"One of the plans was to put dynamite to the starter of Kennard's Mercury. Another plan was to have some liquor planted in Kennard's car and then he would be arrested."

So for the Scott Sisters, it appears to be just one more chapter of Mississippi Goddam.
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Some Sovereignty Commission Links Relating To Kennard ...

NAACP Fund Raising Letter For Kennard

Medgar Evers and Kennard

Newspaper clipping on Kennard's Guilty Verdict

Kennard's attempt to enroll in state college

Letter to editor written by Kennard

Kennard's file is large, so there are many more articles to view.

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Monday, March 15, 2010

Scott Sisters Update

Message from group aiding the Scott Sisters:

The MWM is spearheading a Press Conference on 3/26 outside of the Capitol in Jackson, MS at 12 noon. Details are available by contacting them at 267-636-3802 or e-mail: or Many people in the area are excited and ready for this to happen, so please do make plans to attend if you're able to be in the area on that day!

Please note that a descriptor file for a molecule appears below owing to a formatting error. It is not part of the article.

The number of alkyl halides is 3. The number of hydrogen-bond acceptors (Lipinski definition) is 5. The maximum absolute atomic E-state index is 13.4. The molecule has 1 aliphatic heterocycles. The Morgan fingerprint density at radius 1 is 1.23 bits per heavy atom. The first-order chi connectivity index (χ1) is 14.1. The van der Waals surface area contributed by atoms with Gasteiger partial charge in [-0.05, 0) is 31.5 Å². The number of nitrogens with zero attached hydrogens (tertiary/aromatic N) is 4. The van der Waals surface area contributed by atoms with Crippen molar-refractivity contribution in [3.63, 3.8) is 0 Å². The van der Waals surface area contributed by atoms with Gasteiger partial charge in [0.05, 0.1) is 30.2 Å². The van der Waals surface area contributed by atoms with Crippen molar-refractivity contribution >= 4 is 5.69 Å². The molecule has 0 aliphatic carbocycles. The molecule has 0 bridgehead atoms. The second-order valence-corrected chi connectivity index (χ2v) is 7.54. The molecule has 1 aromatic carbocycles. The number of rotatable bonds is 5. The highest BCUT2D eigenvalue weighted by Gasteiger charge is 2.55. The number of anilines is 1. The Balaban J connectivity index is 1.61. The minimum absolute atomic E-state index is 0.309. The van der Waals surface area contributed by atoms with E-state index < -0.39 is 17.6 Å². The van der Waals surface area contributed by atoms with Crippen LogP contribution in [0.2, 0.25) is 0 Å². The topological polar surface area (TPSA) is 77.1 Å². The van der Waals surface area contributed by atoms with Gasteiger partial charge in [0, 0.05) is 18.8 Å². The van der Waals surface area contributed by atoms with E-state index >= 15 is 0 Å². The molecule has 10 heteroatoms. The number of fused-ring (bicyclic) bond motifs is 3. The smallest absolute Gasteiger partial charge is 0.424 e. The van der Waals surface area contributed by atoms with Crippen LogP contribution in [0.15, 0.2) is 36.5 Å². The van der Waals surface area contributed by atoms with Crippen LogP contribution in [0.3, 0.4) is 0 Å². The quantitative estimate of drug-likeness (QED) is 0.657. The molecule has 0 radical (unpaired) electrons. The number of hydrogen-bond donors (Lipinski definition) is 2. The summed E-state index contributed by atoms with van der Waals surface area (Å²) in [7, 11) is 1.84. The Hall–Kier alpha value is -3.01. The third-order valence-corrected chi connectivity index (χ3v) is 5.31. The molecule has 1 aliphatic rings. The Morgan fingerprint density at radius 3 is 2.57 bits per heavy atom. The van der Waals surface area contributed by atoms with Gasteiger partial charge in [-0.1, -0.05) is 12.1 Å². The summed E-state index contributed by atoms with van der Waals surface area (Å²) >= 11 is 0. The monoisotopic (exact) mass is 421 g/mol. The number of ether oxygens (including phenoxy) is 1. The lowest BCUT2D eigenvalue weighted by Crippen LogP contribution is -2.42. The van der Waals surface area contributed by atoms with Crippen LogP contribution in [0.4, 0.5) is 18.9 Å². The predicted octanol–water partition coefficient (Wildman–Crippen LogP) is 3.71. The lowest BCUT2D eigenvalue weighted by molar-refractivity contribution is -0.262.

More information at the Scott Sisters site.

Please visit the site and help pass on information about the upcoming event.
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From the official site:

Jamie Scott's temporary catheter (for the purpose of dialysis) has been moved to her chest and is plugged up with green fluid and pus. Her hands and feet are swollen and she is in tremendous pain. She is very, very weak. This is at least her fourth catheter infection and this one is extremely bad. Jamie is doing very poorly. The prison is aware of her current condition yet, she remains in the prison infirmary. Jamie needs to be carried to the hospital and she needs to remain there until this infection is cleared.

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Could Oprah Fare Better on Cold Cases Than FBI? Is the Idea Really So Far-Fetched?

Nina Zachery-Black, 73, is sitting home alone today in Minneapolis-St. Paul, admittedly frustrated over the lack of help she's received from the FBI in trying to find out what happened to her grandmother.

Forty-four years ago, Adlena Hamlett and Hamlett’s friend, Birdia Keglar, were both killed after their car was hit head-on by a drunk driver in Sidon, Mississippi. The women were on their way home from a civil rights-related meeting in Jackson.